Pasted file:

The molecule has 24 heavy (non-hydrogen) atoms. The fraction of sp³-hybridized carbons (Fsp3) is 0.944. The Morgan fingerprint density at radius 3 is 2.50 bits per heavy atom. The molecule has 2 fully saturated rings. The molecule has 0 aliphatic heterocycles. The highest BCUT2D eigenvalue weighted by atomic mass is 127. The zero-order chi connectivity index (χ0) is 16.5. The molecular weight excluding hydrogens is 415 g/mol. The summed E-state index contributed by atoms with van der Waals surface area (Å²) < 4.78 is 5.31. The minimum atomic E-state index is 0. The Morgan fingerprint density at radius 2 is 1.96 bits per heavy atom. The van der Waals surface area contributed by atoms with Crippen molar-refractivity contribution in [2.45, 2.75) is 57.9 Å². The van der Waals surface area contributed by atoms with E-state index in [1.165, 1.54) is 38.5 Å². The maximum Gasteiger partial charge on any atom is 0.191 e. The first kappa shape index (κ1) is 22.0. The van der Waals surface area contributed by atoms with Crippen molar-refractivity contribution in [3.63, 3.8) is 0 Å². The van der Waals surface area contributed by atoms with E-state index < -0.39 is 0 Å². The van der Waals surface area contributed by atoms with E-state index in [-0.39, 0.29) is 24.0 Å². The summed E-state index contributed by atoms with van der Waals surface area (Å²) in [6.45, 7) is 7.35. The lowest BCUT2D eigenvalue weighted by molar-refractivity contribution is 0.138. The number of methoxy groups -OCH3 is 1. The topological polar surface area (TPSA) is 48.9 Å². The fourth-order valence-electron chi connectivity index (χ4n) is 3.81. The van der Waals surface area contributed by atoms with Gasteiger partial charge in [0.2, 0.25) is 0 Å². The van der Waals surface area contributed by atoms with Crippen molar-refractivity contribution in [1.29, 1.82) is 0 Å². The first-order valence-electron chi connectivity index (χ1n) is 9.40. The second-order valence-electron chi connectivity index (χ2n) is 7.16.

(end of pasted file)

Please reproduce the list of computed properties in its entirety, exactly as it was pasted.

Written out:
The molecule has 24 heavy (non-hydrogen) atoms. The fraction of sp³-hybridized carbons (Fsp3) is 0.944. The Morgan fingerprint density at radius 3 is 2.50 bits per heavy atom. The molecule has 2 fully saturated rings. The molecule has 0 aliphatic heterocycles. The highest BCUT2D eigenvalue weighted by atomic mass is 127. The zero-order chi connectivity index (χ0) is 16.5. The molecular weight excluding hydrogens is 415 g/mol. The summed E-state index contributed by atoms with van der Waals surface area (Å²) < 4.78 is 5.31. The minimum atomic E-state index is 0. The Morgan fingerprint density at radius 2 is 1.96 bits per heavy atom. The van der Waals surface area contributed by atoms with Crippen molar-refractivity contribution in [2.45, 2.75) is 57.9 Å². The van der Waals surface area contributed by atoms with E-state index in [1.165, 1.54) is 38.5 Å². The maximum Gasteiger partial charge on any atom is 0.191 e. The first kappa shape index (κ1) is 22.0. The van der Waals surface area contributed by atoms with Crippen molar-refractivity contribution in [3.63, 3.8) is 0 Å². The van der Waals surface area contributed by atoms with E-state index < -0.39 is 0 Å². The van der Waals surface area contributed by atoms with E-state index in [-0.39, 0.29) is 24.0 Å². The summed E-state index contributed by atoms with van der Waals surface area (Å²) in [6.45, 7) is 7.35. The lowest BCUT2D eigenvalue weighted by molar-refractivity contribution is 0.138. The number of methoxy groups -OCH3 is 1. The topological polar surface area (TPSA) is 48.9 Å². The fourth-order valence-electron chi connectivity index (χ4n) is 3.81. The van der Waals surface area contributed by atoms with Gasteiger partial charge in [0.2, 0.25) is 0 Å². The van der Waals surface area contributed by atoms with Crippen molar-refractivity contribution in [1.29, 1.82) is 0 Å². The first-order valence-electron chi connectivity index (χ1n) is 9.40. The second-order valence-electron chi connectivity index (χ2n) is 7.16.